Only Two Companies Hiring
Article byMarch 2014
Of the Ten Tenets in a Covenantal approach to apologetics, we will focus, this month, on Tenet three. The Ten Tenets are these:
1. The faith that we are defending must begin with, and necessarily include, the Triune God -- Father, Son and Holy Spirit -- who, as God, condescends to create and to redeem.
2. God's covenantal revelation is authoritative by virtue of what it is, and any Covenantal, Christian apologetic will necessarily stand on, and utilize, that authority in order to defend Christianity.
3. It is the truth of God's revelation, together with the work of the Holy Spirit, that brings about a covenantal change from one who is in Adam to one who is in Christ.
4. Man (male and female) as image of God is in covenant with the Triune God, for eternity.
5. All people know the true God, and that knowledge entails covenantal obligations.
6. Those who are and remain in Adam suppress the truth that they know. Those who are in Christ, see that truth for what it is.
7. There is an absolute, covenantal antithesis between Christian theism and any other, opposing, position. Thus, Christianity is true and anything opposing it is false.
8. Suppression of the truth, like the depravity of sin, is total but not absolute. Thus, every unbelieving position will necessarily have within it ideas, concepts, notions, etc that it has taken and wrenched from its true, Christian context.
9. The true, covenantal, knowledge of God in man, together with God's universal mercy, allows for persuasion in apologetics.
10. Every fact and experience is what it is by virtue of the covenantal all-controlling plan and purpose of God.
In one sense, Tenet 3 -- "It is the truth of God's revelation, together with the work of the Holy Spirit, that brings about a covenantal change from one who is in Adam to one who is in Christ" -- is one of the most obvious propositions of Reformed theology. In its unparalleled eloquence, the Westminster Confession of Faith, 1.5, is without peer in its statement of the substance of this Tenet:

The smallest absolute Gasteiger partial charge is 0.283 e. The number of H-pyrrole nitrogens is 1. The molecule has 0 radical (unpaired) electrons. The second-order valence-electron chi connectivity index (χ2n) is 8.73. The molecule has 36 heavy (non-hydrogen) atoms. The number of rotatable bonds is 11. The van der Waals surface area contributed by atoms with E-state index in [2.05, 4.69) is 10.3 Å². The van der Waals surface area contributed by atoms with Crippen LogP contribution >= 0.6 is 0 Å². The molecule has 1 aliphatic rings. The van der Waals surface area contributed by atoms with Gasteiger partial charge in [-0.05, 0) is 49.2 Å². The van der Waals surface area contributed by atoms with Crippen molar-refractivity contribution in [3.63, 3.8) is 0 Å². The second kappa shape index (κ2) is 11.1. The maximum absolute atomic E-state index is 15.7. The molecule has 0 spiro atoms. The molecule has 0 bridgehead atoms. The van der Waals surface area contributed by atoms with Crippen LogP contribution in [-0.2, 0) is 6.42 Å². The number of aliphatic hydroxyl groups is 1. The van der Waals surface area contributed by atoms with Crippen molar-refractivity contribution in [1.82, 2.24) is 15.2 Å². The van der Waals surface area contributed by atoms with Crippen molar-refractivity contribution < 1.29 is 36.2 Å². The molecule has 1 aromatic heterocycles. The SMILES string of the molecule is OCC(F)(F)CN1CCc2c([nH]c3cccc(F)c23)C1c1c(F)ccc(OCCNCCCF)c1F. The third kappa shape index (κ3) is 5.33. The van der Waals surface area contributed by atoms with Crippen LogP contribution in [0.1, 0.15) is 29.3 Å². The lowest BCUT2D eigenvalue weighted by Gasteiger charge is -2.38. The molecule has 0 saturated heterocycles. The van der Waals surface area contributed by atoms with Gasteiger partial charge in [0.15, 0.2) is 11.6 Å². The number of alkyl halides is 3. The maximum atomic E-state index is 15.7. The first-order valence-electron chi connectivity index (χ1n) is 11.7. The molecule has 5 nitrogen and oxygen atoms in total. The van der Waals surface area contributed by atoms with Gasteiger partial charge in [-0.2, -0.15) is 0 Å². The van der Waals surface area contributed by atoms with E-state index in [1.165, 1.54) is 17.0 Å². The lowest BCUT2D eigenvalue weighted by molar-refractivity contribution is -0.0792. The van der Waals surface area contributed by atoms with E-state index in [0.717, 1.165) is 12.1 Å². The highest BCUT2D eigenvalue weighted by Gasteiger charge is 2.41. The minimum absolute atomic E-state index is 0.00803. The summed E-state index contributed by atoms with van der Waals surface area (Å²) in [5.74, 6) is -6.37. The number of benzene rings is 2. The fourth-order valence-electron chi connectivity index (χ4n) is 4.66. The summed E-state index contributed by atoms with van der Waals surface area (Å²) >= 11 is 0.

We may be moved and induced by the testimony of the Church to an high and reverend esteem of the Holy Scripture. And the heavenliness of the matter, the efficacy of the doctrine, the majesty of the style, the consent of all the parts, the scope of the whole (which is, to give all glory to God), the full discovery it makes of the only way of man's salvation, the many other incomparable excellencies, and the entire perfection thereof, are arguments whereby it doth abundantly evidence itself to be the Word of God: yet notwithstanding, our full persuasion and assurance of the infallible truth and divine authority thereof, is from the inward work of the Holy Spirit bearing witness by and with the Word in our hearts.
It is worth pausing over the Confession's assertions here, especially in light of some current discussions concerning, for example, what some have touted as the "messiness" of Scripture. You'll see no such pronouncement in this section, or anywhere in this Confession (or in any other, for that matter). You will see no such implication, because the Confession is expressing what Scripture says about itself. Instead of messiness, the Confession affirms the majesty of Scripture. It affirms this, as the previous section in the Confession makes clear, because it rightly recognizes that Holy Scripture is the very Word of God. Though God used men to write the pages of Scripture, the Bible is not the words of those men, which were given by God. If such were the case, it might just be that the Bible would be a mess. But Scripture, as its own testimony makes clear, is God breathed. It is the very Word of God, written down by men. Though given by men, it is not God and man breathed. The Lord of heaven and earth had things His people should know, and He determined to use such people to write down what He himself wanted to say.
It is this very Word of God, with and by which alone the Spirit of God bears witness, that is able to change one's perspective, one's mind or heart commitment, from that which is centered on man, to that which is centered on the Triune God, as He is given to us in Christ.
When we think of preaching, there is no question as to the content and efficacy of the Word. The same is true when we think of evangelism. No orthodox Christian would dare to preach or evangelize on the basis of anything other than the Word of God itself. If it is not the Word that is preached, then it simply is not preaching. If it is not the Gospel that is proclaimed, then there is no evangelism. Why, when it comes to apologetics, is the content of our defense of Christianity, for some Reformed Christians, thought to be so distant from the content of our preaching or our evangelism? The answer, as troubling as it is simple, is that the serpent's question - "Has God said?" - has too often been seen as irrelevant or tangential to a defense of Christianity. But, as James says (in another, though relevant, context), "my brothers, these things ought not to be so," (Jam. 3:10).